There’s a lot of great voice acting in this game. Stars like Elijah Wood, Jack Black, and Will Wheaton all do very well in their respective roles. Everyone in the game delivers great performances, not just the big stars. My particular favorites are the two blind girls guarding the Dead Eye God’s Pyramid. Through the whole game, make sure to explore the entire dialog tree with every character. You’ll find a lot to laugh at. Broken Age avoids most of the random click quests that beleaguer many adventure games. You will need to do some work, but the game retains the feel of a graphic novel that you’re exploring. Which brings me to the game’s art style. The game is just beautiful. It picks up some of the character design of Double Fine’s Costume Quest, but the world design is really vivid. The different villages all have their own unique feel and the characters take that theme further. There’s only so much that I can fawn over this game, but it deserves it. Go play it now, so we can all wait impatiently for the second act.

What’s Good: Great art and design, good voice acting, fun game.

What Sucks: Having to wait for Act II.

Buy it?: Everyone should play this game. Grab Broken Age on the App Store for $9.99.

Angry Birds Epic – iOS(Universal)


Angry Birds is the franchise that defined mobile gaming, and it seems that Rovio is trying to ensure that they put their birds in nearly as many genres as Mario. After doing some kart racing, the birds are now trying their hands at an RPG adventure. Despite the fact that there is a cartoon and other media, Angry Birds has a pretty simple story. Pigs steal eggs, Birds respond with a genocidal quest to get all of their eggs back, not exactly the stuff of epic RPG stories. Though I doubt that Rovio cares. The rest of the RPG tropes are intact, turn based battles, items and equipment management, and stat management. There’s no doubt that they made a solid RPG, but it depends on how much you enjoy grinding levels.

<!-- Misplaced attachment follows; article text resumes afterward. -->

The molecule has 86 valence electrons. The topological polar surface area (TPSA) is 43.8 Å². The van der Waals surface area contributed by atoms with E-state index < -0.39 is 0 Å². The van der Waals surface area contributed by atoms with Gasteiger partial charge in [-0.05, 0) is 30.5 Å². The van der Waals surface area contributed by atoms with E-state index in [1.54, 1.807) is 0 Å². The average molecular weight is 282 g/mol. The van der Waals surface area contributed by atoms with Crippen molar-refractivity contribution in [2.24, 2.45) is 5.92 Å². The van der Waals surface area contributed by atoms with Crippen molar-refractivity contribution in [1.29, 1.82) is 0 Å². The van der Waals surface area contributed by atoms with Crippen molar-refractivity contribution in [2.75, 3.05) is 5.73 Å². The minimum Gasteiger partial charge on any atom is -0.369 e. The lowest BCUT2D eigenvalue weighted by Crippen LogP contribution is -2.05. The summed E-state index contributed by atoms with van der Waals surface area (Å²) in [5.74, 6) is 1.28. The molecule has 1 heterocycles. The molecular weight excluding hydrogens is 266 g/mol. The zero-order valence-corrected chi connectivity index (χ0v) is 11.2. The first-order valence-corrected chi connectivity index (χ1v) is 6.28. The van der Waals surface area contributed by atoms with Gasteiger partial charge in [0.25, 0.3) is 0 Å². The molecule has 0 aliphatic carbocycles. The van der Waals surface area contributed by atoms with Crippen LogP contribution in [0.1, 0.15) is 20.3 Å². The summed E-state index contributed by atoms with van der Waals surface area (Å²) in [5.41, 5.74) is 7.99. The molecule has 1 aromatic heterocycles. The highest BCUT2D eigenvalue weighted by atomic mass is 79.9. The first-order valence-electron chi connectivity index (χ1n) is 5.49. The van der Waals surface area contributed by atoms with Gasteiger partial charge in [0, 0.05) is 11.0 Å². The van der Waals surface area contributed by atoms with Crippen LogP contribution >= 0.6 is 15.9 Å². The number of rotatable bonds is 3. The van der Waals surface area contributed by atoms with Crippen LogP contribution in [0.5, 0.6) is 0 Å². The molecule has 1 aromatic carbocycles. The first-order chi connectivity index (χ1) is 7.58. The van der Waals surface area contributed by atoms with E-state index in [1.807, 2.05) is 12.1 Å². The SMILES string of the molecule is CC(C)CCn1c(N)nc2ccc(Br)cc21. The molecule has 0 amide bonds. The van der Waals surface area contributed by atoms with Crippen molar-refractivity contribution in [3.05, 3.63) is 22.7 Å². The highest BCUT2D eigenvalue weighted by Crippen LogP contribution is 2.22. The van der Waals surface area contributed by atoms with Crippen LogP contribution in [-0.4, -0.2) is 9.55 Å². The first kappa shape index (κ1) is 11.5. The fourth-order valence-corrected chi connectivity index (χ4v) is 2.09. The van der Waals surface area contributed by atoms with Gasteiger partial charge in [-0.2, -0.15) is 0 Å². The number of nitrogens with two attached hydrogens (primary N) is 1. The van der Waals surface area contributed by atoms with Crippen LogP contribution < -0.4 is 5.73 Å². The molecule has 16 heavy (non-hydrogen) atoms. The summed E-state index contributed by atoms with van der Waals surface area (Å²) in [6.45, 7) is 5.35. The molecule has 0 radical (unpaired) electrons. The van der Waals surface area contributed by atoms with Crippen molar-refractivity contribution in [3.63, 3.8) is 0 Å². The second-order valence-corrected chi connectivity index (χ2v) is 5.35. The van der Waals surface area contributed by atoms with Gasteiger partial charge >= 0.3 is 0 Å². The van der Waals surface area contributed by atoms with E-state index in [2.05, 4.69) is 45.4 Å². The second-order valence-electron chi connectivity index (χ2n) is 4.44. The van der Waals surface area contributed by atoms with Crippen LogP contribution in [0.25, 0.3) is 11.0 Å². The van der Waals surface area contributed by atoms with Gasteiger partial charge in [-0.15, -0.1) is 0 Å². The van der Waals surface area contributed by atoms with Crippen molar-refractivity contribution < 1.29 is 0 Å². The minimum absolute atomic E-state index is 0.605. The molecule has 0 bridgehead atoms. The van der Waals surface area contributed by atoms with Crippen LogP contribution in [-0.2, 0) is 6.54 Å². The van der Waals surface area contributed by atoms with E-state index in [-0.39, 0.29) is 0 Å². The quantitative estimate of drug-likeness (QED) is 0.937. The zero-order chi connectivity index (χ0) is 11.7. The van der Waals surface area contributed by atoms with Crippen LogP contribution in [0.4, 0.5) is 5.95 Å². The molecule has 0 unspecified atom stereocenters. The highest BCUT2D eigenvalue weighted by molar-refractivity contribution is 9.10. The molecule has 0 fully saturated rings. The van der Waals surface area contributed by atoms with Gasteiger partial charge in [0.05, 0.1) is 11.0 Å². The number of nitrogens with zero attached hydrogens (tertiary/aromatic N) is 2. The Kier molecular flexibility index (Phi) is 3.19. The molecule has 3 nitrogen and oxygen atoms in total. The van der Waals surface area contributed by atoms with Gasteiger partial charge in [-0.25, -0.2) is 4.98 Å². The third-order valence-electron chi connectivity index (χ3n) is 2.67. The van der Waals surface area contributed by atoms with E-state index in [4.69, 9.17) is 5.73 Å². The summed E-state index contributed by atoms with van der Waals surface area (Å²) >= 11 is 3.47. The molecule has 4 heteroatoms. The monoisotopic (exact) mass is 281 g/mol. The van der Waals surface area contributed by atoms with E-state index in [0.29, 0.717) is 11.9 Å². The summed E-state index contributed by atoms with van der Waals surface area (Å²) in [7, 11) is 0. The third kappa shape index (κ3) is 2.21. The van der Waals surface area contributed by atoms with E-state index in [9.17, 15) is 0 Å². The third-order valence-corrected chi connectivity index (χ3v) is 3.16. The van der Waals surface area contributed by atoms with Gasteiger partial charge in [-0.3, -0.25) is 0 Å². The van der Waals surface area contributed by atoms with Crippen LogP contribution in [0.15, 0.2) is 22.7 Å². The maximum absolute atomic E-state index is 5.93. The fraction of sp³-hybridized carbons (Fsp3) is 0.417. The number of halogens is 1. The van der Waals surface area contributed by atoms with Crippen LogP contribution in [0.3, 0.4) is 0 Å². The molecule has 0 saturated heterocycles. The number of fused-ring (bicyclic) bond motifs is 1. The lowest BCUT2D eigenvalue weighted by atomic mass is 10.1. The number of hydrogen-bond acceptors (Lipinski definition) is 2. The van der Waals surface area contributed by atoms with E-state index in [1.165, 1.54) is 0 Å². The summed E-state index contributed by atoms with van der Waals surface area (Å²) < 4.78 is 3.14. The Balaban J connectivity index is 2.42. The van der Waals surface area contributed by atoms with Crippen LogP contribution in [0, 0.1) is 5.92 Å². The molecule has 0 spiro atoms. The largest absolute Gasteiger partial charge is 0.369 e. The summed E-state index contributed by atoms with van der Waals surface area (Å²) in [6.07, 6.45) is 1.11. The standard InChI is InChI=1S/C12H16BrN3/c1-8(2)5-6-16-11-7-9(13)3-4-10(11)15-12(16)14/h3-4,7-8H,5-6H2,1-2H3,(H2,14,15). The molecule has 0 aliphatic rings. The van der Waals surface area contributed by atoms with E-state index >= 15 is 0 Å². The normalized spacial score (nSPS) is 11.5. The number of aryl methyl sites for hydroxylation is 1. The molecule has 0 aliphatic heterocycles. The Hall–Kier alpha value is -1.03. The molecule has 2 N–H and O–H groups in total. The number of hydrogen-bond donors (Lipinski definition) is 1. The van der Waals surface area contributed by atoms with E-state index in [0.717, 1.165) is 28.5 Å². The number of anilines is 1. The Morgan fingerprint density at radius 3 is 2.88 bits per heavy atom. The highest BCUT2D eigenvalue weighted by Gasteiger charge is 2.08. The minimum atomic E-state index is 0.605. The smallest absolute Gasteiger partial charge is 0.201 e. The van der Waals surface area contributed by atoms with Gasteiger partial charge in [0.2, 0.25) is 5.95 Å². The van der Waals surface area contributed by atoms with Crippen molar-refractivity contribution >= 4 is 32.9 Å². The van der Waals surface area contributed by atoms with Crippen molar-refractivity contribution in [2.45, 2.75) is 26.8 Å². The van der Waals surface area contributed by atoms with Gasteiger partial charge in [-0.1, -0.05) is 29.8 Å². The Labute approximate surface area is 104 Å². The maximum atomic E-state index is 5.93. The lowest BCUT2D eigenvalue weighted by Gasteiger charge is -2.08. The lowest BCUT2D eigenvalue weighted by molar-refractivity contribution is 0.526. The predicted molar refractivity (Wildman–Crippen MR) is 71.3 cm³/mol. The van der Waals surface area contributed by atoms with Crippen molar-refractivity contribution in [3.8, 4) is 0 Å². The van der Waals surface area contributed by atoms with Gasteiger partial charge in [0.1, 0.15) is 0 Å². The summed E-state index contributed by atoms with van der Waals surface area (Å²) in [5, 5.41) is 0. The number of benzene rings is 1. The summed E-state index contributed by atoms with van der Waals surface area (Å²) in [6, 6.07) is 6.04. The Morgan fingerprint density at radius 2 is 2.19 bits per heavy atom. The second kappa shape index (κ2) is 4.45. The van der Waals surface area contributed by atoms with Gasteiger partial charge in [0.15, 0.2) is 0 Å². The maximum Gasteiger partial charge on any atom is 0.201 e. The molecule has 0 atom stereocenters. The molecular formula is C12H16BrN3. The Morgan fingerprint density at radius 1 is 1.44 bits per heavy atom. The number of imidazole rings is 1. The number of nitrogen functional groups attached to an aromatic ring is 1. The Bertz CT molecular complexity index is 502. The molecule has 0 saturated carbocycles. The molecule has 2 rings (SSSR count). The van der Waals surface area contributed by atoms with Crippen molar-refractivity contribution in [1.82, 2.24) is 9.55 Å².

The game is mostly composed of battles in different stages. You get a limited amount of chances to beat levels, though your health refills between each level. There’s crafting built in to create healing items and weapons, but certain parts of these will require in-game currency. You van also watch cartoons, and I am not sure if that is meant to be an ad for their cartoon or an enticement for the game. All and all this isn’t the worst RPG I have seen on the app store, but it lacks a decent hook. It may be the way that Pac Man fans felt when they saw all the Mario games, I’m willing to cede being too old to get it. There are likely gamers who regard Angry Birds as video games, much in the way people my age think of Mario. I do feel by saying that, I’m selling the game a bit short. It’s crafted well mechanically, and at this point expecting them to give the games some sort of story, even an RPG, might just be overreaching.

What’s Good: Well crafted mechanics, fun intro RPG for kids.

What Sucks: Missing story, usual freemium tactics.

Buy it?: If you want to get your kids into RPGs this might be a great place to start with them. Angry Birds Epic is free on the App Store.

Mac geek? Gamer? Why not both? Mike is a writer from Wisconsin who enjoys wasting immense amounts of time on the Internet. You can follow him on Twitter.